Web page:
Happy St. Patrick’s Weekend to all those of Irish descent, especially my father, Michael Sr who is from Waterford, Ireland.
Courtesy of the Contemporary Music Ensemble at my parish, St. Joseph University Parish.
Today is Mardi Gras (Fat Tuesday) which traditionally is a day when people indulge in rich foods and (mild) debauchery because tomorrow begins the penitential season of Lent marked by Fasting, Almsgiving and prayer.
Deacon Greg who led me to the First Things Article on the 10 Worst Hymns (in their view, some of which, I like a lot actually) decided to write a post today on his 10 Best Hymns–taking a more positive approach.
So I’ll chime in and ask you to do it as well.
1) In the Breaking of the Bread – by Michael Ward – which became a signature song of the St Paul Singers when the marvelous Anne Holland was the director there. I even had it as the communion hymn at my wedding. Check it out:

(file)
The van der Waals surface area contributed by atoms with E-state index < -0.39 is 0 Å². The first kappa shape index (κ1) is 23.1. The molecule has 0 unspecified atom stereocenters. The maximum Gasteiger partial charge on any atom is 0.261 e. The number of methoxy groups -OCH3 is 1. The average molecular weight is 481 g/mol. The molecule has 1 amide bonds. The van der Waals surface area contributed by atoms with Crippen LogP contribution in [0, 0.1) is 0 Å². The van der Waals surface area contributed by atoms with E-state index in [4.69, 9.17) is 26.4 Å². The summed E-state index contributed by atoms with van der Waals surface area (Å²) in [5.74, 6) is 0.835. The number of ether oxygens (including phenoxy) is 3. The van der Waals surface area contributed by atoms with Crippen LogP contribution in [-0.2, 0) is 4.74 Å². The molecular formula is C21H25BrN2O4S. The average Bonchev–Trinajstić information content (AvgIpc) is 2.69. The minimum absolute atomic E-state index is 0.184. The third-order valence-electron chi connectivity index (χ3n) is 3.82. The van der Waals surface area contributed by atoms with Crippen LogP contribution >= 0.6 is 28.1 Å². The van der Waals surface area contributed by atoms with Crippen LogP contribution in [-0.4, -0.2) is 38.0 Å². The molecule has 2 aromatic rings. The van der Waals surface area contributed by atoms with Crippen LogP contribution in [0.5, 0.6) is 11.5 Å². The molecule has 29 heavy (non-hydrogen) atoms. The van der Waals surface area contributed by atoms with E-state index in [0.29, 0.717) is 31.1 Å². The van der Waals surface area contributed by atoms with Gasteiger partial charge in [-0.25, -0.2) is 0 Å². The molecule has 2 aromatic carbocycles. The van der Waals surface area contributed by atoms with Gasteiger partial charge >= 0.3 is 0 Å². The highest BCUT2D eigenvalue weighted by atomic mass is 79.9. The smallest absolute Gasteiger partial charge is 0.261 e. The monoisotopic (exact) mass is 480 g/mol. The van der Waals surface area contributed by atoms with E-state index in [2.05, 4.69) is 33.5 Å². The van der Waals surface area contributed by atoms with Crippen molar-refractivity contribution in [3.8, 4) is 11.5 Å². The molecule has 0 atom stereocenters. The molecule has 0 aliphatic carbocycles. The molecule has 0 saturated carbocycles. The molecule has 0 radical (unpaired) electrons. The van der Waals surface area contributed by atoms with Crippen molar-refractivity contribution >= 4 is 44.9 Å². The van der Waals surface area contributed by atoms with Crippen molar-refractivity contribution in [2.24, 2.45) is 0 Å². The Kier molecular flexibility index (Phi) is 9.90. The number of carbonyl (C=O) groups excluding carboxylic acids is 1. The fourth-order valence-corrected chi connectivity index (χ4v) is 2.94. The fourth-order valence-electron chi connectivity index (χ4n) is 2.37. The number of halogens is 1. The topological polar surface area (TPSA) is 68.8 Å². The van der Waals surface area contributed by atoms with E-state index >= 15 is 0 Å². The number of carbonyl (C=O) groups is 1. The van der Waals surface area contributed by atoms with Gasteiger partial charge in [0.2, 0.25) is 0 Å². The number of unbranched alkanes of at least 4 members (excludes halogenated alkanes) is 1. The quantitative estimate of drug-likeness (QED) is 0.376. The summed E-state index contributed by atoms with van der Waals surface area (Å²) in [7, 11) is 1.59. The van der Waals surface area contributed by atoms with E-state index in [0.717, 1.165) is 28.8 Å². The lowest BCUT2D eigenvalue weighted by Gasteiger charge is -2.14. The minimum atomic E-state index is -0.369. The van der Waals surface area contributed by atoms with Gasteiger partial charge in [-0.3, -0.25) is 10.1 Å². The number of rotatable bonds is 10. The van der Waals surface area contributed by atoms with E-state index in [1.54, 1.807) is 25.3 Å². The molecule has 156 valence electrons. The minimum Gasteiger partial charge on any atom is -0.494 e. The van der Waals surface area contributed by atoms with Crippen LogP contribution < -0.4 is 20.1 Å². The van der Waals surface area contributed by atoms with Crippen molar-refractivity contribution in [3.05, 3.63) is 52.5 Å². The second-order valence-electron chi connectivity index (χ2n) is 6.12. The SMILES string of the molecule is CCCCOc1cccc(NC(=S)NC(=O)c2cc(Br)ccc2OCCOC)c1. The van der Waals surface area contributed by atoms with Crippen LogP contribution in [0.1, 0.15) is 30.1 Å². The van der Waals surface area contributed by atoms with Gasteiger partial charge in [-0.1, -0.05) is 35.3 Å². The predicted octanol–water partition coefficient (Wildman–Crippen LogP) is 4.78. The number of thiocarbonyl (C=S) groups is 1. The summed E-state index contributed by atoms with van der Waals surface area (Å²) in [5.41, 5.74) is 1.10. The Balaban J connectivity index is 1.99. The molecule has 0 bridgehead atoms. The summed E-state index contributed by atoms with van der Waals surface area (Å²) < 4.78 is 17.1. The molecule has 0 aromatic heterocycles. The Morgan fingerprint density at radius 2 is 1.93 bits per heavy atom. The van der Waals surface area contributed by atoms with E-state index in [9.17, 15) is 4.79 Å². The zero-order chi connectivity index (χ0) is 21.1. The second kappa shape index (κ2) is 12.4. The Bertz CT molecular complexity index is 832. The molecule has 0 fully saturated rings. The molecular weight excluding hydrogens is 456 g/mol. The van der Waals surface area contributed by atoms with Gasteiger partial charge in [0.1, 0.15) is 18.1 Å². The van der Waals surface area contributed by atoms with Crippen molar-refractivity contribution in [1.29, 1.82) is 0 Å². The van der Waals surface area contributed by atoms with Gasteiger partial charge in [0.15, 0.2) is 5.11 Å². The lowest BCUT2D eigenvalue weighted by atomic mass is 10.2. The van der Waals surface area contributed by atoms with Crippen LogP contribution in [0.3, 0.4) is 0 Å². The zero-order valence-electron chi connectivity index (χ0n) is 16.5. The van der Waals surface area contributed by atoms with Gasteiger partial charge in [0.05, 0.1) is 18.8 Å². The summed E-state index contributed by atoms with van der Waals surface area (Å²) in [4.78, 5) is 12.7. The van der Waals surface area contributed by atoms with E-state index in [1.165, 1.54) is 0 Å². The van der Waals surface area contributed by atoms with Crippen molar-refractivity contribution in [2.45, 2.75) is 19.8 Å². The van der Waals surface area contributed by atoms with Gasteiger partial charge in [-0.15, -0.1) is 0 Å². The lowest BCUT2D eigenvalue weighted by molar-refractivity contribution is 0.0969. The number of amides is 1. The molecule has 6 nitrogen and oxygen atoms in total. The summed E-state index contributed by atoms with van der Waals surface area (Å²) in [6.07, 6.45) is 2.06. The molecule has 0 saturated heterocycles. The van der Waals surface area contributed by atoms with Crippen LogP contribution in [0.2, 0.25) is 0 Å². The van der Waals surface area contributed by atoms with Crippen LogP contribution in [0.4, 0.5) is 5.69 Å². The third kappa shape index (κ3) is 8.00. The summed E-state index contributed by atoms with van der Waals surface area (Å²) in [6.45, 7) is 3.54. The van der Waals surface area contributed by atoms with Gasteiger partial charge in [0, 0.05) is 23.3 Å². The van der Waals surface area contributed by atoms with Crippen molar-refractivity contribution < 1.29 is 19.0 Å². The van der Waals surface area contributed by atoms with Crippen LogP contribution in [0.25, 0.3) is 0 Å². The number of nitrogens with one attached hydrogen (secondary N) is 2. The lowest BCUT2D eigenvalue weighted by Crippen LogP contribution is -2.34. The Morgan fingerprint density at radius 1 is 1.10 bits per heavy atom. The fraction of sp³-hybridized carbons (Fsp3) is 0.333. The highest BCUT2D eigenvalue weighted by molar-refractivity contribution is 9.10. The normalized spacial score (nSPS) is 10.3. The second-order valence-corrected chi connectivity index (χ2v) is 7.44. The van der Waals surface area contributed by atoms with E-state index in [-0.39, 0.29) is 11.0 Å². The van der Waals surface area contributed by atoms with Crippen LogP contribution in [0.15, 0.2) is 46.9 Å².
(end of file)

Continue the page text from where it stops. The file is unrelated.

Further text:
2) Sweet, Sweet Spirit – a classic by Doris Akers. Check it out.
3) Be God’s – by Dannielle Rose
Notre Dame grad, Rose, wrote this rousing hymn that has that call and response style that I dig.
4) Lamb of God – Matt Maher. One of my favorite versions of this mass part. The Latin works here for me.
5) Cry the Gospel – Tom Booth
A bit more performance based but I like it.
6) So We Will Worship – by Sarah Hart
I just love her voice and this one touches me deeply. I can’t find it but it’s on itunes.
7) Watch and Pray (taize)- Great for a Holy Thursday Eucharistic Procession. Haunting. Meditative.
8) I Have Been Anointed – Steve Warner and Karen Schneider-Kirne
Notre Dame’s Folk Choir does a nice version of this in an Irish Castle. I love the simplicity of this song:
9) At the Cross – Hillsong
OK so this is a bit over the top.
10) Let There Be Light – Paul Melley
Check this out on ilike
These are samples of mine. There’s a lot more and some more traditonal and some more modern. My parish choir is awesome and I’ll see if I can get some samples from them soon.
What are some of your favorites and why?